Female Sexual Medicine
Ask Dr. Millheiser questions about female sexual function
Q: I have been using a water-based lubricant during sex with my husband for the past two years. Since that time, I have noticed that I am getting frequent yeast infections. Could this be due to the lubricant or is this just a result of getting older and a change in hormones? I thought that water-based lubricants were the safest to use.
Dr. Millheiser: You are absolutely right! Water- and silicone-based lubricants are the safest to use for two reasons: they don’t break down latex condoms (this can occur with mineral- or petroleum-based lubricants) and they will not promote vaginal inflammation. However, many of these water and silicone lubricants have glycerin as an active component. Glycerin can cause yeast infections. Therefore, if you are prone to developing yeast infections, switch to the glycerin-free version of your favorite lubricant. Most companies today make them. If you can’t find them in your local pharmacy, you can usually buy them on-line.
Q: My daughter is a teenager and wants to get the HPV vaccine. I am afraid that this will make her more likely to have sex, especially unprotected sex. Do you think it’s a good idea?
Dr. Millheiser: The human papilloma virus (HPV) vaccine protects girls from the 4 most common types of the virus that cause genital warts and cervical cancer. However, there are other less common types that are not prevented by the vaccine. Safe sex practices are essential with or without the HPV vaccine and this is where early sexual education by a parent or caregiver is imperative. Studies show that when children learn about sexuality at home, they are less likely to engage in risky sexual behavior.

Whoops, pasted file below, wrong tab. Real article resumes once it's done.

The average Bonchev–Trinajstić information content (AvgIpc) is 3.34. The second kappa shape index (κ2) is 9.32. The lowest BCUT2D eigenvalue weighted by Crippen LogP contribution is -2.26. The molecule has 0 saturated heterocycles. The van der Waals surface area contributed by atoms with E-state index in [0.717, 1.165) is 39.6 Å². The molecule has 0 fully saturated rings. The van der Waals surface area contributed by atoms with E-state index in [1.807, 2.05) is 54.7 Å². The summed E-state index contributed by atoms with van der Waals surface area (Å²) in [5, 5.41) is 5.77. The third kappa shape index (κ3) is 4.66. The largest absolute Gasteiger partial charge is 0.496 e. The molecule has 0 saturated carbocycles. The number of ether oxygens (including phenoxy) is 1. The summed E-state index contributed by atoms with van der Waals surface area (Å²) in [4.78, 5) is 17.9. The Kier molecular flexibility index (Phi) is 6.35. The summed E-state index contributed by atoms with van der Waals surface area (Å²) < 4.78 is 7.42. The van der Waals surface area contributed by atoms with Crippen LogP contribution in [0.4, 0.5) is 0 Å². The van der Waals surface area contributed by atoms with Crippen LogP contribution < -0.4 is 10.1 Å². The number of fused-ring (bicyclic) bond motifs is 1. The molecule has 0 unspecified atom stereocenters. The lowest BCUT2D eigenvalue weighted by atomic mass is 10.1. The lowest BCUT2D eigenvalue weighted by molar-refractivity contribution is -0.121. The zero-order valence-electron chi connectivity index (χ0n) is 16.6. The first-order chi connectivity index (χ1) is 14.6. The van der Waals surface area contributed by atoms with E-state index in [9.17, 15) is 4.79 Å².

Q: I am a woman in my twenties who has been married for about 8 months and I still have not had sex with my husband. In my culture, sex is not appropriate before marriage. I love my husband and we have a great relationship. Every time we have tried to have sex, he feels like he is “hitting a brick wall”. I tell my body to relax, but my vagina doesn’t seem to be listening. What’s wrong with me?
Dr. Millheiser: Although it is impossible to diagnose you without doing an examination, it sounds like you may be suffering from vaginismus, one of the sexual pain disorders. This is a very common condition seen in young women. The muscles of the lower third of the vagina will contract involuntarily. So you are correct when you say that “your vagina isn’t listening to your brain”. Vaginismus can occur for many reasons: the fear of vaginal penetration and pain, the fear of pregnancy, the inability to give up control of one’s body, relationship difficulties, or a prior negative experience associated with sex. Sometimes, it occurs for no specific reason at all. The great news about vaginismus is that it is often times very easy to treat with vaginal dilator therapy and education. Physical therapy and psychotherapy may also be recommended.
Q: I have been hearing a lot about Viagra for women. Is it safe for me to take my husband’s?
Dr. Millheiser: No!! It is not safe for a woman to use Viagra unless it is under the guidance of a physician. Viagra can be dangerous, even deadly, if used by a person with undiagnosed heart disease or who is taking certain medications, such as nitrates. Viagra should never be used recreationally. It has been shown to be effective only in women with genital arousal disorder or orgasmic disorder. However, if a woman is also experiencing low sexual desire, Viagra may not be effective.